Insights

2nd Quarter 2021 Market Commentary and Outlook

July 23, 2021

In May, Kevin Goulding, CFP® joined ZRC as a Wealth Advisor based in our Santa Rosa office (which has moved to 3562 Round Barn Circle). Kevin is a veteran finance executive with more than 35 years’ experience in corporate and personal finance. He finds tremendous satisfaction in helping clients achieve their financial goals based on the intimate knowledge of their needs. To read more about what Kevin brings to the ZRC Wealth team, click here. We are happy to welcome Kevin’s many clients that join the ZRC family. It’s an honor to serve you and we look forward to many years of working together.

Quarterly Perspective: Financial Market Review and Index Returns

Key Take-Aways

  • Major economies come roaring back. Effective vaccines, record government support and pent-up consumer demand are fueling a historic turnaround for the global economy. The surprising pace of growth caused the International Monetary Fund to more than double its 2021 U.S. GDP estimate to 6.4%, from 3.1% six months ago.
  • Concerns about inflation and rate hikes seem exaggerated. Consensus among the economists we follow is that inflation will spike in the coming months as stimulus-induced demand meets COVID-restricted supply. But as stimulus wanes and the economy fully reopens, inflation should return to around 2% annualized. Interest rate hikes seem likely by 2023.
  • Value stocks get a booster shot. “Vaccine day” on November 9, 2020, marked a turning point for cyclically sensitive stocks in the financial, energy and travel sectors. Those companies that used the crisis to innovate and improve operations should be well-positioned as the economy reopens.
  • Dividends make a comeback, in the U.S. and abroad. As of May 31, 2021, 76 of the 242 U.S. companies that cut dividends in 2020 have already reinstated them, according to Wolfe Research. And if you think the highest dividends are in the U.S., think again. The number of international companies with greater than 3% yield is more than double those in the U.S.*

During the second quarter, global stock markets continued to post positive performance and build on the previous quarter. Through the first half of the year, 2021 is the 18th best start for U.S. stocks since 1926. Major global market indices ended the period modestly higher with several indices continuing to reach new record highs. During the quarter, all eyes were on the Federal Reserve as investors hung on each of Chairman Jerome Powell’s carefully chosen words looking for insight into future interest rate movements and how that might affect near- and long-term inflation expectations. The uncertainty surrounding this was not enough to keep most markets from progressing upward.

So far, 2021 is turning out to be a reversal of some of the major trends we saw in 2020. In other words, some of the hardest hit segments in 2020 re-emerged in 2021. Small value stocks (often considered one of the most economical sensitive areas of the market) as represented by the Russell 2000 Value Index are up nearly 27% through June, whereas they were up just 4.5% in 2020.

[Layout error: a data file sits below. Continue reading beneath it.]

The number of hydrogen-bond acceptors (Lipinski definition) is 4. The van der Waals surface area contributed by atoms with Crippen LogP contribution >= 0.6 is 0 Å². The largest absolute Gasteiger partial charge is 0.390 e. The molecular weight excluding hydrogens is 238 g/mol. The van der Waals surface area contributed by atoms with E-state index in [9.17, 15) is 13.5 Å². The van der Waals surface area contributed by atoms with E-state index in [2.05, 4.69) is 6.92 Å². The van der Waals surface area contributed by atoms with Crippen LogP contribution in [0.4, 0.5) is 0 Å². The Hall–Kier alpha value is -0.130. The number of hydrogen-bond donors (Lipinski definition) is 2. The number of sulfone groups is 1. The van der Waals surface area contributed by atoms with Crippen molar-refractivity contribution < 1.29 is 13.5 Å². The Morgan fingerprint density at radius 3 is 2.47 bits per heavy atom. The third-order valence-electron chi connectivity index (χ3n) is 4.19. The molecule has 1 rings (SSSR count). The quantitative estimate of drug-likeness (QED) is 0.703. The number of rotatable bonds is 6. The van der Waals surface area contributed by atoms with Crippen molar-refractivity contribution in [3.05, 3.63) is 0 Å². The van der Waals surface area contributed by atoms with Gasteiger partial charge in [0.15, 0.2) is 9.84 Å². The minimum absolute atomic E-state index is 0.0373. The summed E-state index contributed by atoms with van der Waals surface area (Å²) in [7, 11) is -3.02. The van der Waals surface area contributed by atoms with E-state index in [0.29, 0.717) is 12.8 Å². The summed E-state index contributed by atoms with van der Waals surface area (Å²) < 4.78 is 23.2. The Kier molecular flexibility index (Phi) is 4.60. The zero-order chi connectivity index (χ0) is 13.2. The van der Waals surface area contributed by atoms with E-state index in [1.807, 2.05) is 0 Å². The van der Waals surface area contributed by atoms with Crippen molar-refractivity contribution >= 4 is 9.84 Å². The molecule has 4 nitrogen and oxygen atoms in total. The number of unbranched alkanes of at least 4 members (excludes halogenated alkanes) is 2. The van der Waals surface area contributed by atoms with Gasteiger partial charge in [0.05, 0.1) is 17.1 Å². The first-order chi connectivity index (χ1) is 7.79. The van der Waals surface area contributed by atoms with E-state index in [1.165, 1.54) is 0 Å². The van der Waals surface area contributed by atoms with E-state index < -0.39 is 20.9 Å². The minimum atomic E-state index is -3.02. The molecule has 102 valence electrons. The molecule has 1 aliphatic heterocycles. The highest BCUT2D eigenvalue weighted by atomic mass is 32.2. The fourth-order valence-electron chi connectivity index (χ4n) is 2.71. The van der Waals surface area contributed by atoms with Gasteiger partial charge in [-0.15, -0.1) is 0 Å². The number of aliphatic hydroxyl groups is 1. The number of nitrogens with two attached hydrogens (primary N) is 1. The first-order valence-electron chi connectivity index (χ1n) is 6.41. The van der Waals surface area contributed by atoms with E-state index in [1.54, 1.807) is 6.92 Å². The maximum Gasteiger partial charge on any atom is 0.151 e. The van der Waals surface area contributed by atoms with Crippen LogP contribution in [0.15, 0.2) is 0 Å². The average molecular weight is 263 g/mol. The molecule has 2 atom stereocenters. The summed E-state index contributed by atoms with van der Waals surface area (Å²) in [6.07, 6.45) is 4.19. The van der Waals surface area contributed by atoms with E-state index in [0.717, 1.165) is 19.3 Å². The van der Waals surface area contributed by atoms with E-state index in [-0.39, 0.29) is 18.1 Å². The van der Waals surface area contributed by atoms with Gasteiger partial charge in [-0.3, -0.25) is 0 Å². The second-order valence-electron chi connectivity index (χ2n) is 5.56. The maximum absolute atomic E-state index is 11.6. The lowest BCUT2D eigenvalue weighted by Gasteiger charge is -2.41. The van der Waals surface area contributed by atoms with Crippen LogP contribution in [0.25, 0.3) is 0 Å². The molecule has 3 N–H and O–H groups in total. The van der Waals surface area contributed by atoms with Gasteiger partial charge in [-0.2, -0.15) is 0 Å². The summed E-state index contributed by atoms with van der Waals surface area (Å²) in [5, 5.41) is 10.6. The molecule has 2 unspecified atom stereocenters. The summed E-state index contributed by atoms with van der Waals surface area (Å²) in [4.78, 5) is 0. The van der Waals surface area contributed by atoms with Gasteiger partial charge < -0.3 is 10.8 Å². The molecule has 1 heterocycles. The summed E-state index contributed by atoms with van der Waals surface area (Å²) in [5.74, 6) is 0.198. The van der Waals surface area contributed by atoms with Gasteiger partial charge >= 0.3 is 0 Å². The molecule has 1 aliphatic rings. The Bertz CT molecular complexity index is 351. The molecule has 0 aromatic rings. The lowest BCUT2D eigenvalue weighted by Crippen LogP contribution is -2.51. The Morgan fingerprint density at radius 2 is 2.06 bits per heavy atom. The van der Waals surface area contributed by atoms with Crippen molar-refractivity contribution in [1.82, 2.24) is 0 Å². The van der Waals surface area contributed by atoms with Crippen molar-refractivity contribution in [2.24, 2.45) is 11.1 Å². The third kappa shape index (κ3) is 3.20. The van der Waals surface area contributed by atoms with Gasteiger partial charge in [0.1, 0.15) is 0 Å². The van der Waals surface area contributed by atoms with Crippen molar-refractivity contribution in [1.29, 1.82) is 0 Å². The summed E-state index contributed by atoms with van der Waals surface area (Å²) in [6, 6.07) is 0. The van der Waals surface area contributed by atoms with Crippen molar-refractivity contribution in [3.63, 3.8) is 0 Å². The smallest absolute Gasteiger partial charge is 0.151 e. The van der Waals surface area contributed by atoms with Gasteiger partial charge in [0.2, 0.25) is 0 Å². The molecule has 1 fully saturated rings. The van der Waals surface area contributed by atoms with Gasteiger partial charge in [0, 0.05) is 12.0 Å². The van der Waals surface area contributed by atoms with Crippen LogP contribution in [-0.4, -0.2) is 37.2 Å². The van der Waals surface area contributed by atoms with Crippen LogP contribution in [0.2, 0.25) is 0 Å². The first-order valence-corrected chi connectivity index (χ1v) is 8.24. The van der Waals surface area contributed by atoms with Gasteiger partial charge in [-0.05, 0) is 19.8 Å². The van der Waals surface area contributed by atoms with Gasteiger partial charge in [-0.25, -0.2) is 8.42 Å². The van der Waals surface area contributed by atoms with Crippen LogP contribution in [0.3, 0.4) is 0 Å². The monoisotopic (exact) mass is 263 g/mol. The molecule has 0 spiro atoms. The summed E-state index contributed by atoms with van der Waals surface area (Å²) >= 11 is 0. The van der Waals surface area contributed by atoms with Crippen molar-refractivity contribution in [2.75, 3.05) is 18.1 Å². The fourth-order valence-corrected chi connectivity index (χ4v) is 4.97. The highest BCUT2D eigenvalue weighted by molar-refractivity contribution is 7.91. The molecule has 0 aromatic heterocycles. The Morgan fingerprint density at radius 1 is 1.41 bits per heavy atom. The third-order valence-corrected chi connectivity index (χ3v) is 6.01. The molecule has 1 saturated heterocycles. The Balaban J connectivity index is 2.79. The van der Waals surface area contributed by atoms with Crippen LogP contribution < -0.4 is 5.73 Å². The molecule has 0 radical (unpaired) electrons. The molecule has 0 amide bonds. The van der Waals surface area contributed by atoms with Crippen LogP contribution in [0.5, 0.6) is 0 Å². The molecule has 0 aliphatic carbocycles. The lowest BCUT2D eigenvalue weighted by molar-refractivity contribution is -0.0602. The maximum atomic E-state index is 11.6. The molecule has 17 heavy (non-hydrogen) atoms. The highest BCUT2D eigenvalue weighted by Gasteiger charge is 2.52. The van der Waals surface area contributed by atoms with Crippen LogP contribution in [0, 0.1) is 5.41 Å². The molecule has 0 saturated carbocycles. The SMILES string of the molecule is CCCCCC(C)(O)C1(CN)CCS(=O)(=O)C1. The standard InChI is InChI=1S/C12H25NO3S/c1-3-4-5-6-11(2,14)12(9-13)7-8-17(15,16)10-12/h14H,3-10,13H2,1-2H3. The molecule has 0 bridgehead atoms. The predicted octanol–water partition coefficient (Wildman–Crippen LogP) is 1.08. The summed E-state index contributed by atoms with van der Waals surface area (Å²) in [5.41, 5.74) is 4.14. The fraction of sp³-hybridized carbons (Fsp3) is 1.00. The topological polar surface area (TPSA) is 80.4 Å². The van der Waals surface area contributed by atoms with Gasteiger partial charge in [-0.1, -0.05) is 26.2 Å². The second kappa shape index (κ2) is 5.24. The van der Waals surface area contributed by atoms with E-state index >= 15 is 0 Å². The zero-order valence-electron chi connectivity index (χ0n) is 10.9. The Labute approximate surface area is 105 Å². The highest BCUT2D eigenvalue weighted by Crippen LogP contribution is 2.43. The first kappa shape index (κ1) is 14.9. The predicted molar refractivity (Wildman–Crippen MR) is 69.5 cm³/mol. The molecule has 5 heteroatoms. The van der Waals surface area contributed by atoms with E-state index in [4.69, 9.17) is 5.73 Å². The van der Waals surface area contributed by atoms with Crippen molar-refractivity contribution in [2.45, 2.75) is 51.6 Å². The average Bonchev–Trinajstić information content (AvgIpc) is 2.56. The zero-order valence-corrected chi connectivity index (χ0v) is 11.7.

U.S. stocks (as measured by the Russell 3000 Index) gained 8.2%, and non-U.S. developed market stocks (as measured by the MSCI World Ex U.S.) gained 5.5%. Emerging market stocks (as measured by the MSCI Emerging Markets Index) gained 5.0%.

The U.S. Dollar Index, a measure of the value of the U.S. dollar relative to a basket of foreign currencies, increased during the quarter. Specifically, the U.S. dollar increased by 2.8% compared to foreign currencies. Over the past 12 months, the U.S. dollar depreciated by 5.1%. The decrease in the dollar is a tailwind to non-U.S. investments held by U.S. investors for the last 12 months.

U.S. interest rates remained unchanged during the quarter as the Fed continues to maintain a target range of 0.0% to 0.25% for the Fed Funds rate. For more on our take on the 2nd Quarter click here.

Inflation

Simply put, inflation is the rising costs of goods and services. If inflation averages 3% a year for twenty years (as it did for much of the 20th century) then something (a gallon a milk, a 2×4, your dry cleaning) has nearly doubled in cost. Lately, if you were trying to buy lumber or a used car, you probably felt the effects of inflation a lot. According to the Bureau of Labor Statistics, over the last 12 months, inflation (or, more specifically, the Consumer Price Index aka “CPI”) rose 5% . . . a large amount when taken at face value. Indeed, a reawakening of the U.S. economy — boosted by pent-up demand and unprecedented government stimulus — has stoked investor fears of higher inflation. However, if we expand our lens from 12 months to 24 months to include a period where there was essentially no inflation, annualized inflation over the last two years was just over 2.5% (well within the expected long-term annual range). Furthermore, according to the economists we follow at ZRC, fears of persistently high inflation are probably overblown. As an aside, several economists and researchers we follow, prefer to use data from the Bureau of Economic Analysis and use their Personal Consumption Expenditures Price Index (PCE) to measure inflation. For the period ending May 2021, PCE measured inflation as rising 3.9% from a year earlier. Data through June will be released on July 30th.